IDEA arts+society, Cluj, issue, 32 2009 (http://idea.ro/revista/?q=en/node/41&articol=637); www.thisistomorrow.info, 2009 (http://www.thisistomorrow.info/viewArticle.aspx?);
It does what it says on the tin. It is a bar, a restaurant and a discotheque all in one, a space divided by an invisible line: the bar area is half Congolese, ornamented with plastic chairs and a barbeque, while in the disco space both Western and Congolese food is available and music is played. The dialogue between cultures continues with the artworks covering the walls; a self-portrait by Congolese artist Cheri Samba with a paintbrush in his teeth and Flying City, designed by Russian architect Georgi Krutikow in 1928. The mechanics behind the existence of this utopian city are left unquestioned.
Double Club plays a unifying role in Höller’s oeuvre, as it is identified as the driving engine behind a plethora of mediums, covering almost all forms of artistic representation. What becomes almost representative of Höller is the practice of creating a safe environment where danger is present, in order to channel different methods of perception. Double Club is presented as an art project which DOES NOT address more problematic issues raised by putting together Western European with Congolese traditions. Even though it is certain that any project addressing Congo is a strong elicitor of all kinds of projections, Carsten Höller advocates a light-hearten approach and sidesteps the issues raised by massacres, genocide and refugees: “I am proposing this model as a situation, where you think you have to decide between this and that, but you don’t!” Indeed, doubt is above all the main engine of Höller’s personal system of beliefs and artistic legacy. When he initiated a project he calls The Laboratory of Doubt (1999), Höller drove in to Antwerp in Belgium trying to spread doubt. With the help of a microphone and speakers on top of the car, he was faced with his own inability to deliver his objective. He then started asking individuals how to spread doubt, but no one could provide him with an answer, leaving him to find out how to do it alone.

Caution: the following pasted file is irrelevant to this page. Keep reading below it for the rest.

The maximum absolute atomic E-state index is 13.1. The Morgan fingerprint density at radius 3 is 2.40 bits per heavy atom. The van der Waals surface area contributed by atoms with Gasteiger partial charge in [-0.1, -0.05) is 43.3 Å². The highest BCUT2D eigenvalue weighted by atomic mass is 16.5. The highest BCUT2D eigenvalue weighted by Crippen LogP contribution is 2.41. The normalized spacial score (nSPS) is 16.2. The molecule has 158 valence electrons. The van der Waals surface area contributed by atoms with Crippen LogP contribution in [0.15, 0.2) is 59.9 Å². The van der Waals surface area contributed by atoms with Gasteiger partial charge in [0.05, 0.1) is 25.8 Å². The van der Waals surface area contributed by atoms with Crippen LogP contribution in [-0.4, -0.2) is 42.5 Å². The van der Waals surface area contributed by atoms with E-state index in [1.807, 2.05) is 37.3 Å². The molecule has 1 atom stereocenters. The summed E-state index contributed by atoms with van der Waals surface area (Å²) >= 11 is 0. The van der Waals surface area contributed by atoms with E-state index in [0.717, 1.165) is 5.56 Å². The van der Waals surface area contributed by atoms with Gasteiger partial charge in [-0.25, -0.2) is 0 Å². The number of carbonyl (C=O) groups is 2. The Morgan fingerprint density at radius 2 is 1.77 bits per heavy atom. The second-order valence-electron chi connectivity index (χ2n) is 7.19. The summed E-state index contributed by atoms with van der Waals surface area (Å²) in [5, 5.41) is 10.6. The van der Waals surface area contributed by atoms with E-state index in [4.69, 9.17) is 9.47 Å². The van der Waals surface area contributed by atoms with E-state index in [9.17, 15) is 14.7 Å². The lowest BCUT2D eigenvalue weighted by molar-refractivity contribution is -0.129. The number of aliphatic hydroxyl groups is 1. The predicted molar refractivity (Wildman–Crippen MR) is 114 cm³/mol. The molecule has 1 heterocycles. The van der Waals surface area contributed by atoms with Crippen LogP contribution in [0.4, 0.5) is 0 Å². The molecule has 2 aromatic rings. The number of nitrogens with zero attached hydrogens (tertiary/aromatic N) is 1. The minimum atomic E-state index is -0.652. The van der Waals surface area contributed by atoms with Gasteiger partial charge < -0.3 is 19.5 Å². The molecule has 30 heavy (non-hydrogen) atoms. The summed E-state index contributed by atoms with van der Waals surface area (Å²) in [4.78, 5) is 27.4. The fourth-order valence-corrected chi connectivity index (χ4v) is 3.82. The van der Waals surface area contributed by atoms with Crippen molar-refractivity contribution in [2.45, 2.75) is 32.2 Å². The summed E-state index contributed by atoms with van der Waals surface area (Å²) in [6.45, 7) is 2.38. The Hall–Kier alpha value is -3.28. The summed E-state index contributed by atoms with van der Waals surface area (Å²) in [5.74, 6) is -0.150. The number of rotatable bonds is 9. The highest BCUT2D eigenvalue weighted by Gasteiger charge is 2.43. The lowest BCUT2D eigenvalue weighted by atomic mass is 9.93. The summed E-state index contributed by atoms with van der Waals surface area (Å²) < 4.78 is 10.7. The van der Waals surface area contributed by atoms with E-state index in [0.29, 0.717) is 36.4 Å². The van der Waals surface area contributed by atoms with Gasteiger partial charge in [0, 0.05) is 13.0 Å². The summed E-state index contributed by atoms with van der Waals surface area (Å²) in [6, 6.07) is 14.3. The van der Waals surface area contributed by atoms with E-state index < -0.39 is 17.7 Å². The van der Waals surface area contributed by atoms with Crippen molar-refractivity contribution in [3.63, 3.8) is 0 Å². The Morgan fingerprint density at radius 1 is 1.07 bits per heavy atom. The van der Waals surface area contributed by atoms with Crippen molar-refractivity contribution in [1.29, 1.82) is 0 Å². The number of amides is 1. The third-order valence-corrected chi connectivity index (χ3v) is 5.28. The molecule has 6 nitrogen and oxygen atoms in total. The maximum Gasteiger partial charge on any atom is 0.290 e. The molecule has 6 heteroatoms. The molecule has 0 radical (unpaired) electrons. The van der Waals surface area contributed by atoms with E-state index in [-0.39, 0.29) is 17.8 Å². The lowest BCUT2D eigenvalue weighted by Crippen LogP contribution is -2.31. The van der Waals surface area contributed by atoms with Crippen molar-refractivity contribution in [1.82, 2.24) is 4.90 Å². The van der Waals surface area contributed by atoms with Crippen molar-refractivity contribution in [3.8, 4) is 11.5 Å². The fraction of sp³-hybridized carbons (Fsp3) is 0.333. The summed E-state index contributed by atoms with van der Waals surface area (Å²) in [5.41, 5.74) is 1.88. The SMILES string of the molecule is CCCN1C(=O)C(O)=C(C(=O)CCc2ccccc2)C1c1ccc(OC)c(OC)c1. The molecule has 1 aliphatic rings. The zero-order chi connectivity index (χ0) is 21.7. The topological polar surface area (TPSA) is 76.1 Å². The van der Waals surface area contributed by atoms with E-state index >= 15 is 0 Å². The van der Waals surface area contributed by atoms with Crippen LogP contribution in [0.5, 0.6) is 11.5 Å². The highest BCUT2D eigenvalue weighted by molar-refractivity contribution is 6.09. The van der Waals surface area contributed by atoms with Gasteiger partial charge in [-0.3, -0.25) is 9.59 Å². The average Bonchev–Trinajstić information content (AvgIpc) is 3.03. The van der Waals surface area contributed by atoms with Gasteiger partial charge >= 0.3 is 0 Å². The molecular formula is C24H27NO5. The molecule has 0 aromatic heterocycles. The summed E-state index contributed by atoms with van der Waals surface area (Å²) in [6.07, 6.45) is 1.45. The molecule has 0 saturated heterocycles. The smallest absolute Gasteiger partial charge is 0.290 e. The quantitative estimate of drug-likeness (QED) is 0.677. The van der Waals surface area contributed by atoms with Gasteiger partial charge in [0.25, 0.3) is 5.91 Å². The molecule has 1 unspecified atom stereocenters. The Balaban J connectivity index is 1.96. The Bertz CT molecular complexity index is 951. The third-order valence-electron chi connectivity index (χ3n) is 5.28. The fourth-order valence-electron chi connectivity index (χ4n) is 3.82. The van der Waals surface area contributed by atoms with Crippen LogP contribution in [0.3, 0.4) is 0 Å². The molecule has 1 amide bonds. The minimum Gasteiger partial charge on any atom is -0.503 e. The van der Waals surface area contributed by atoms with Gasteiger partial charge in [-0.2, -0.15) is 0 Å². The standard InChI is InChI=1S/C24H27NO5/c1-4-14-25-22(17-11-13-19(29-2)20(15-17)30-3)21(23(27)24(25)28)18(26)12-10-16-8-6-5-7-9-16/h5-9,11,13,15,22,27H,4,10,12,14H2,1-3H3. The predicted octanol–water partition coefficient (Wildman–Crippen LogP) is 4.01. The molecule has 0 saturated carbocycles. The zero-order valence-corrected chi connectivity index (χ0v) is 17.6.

By being an art project which requires a time frame, we shall never see whether this place for bringing different cultures together has the potency of developing organically into a reference venue, like the ones in Brixton, South London, for example, where the existence of the club/church, Mass, has proved the possibility of Afro-Caribbean and Western traditions to coexist through the bond of music. At the same time, by looking around the Double Club with the knowledge of Congo’s tragic history in mind, one might be inclined to think that the point cannot just be these good looking black bouncers, “wanna-dance“ tunes, the tin roof of the bar and the smell of barbequed kebabs.
One should take into consideration the double interpretation of Double Club at least for fear of making Höller play the saviour; one who takes himself seriously and has the power to import Congolese musicians to make their fellow countrymen proud of their tradition and restore their external image. He thus brings to attention the problem of Congo, mainly the unacknowledged holocaust and the ongoing colonialism. As Deleuze would say “there are not only right and wrong solutions to problems, there are also right and wrong problems”. In our case we are dealing with a false problem, which is not that of Congo having a bad image but that of inequality, exploitation and injustice on a massive scale. The project shows the opposition between those who are born into the culture, completely ruled of it and those who enjoy it. Höller can be self-critical of his role of successful contemporary artist who lives in an airplane and commissions his works from airports. He admits suffering with a kind of “hysterical production, where one is so busy with producing so much that he or she does not let doubts “come by”. Producing then becomes the cause and effect of having doubts, which is the only way to acquire clarity of thought.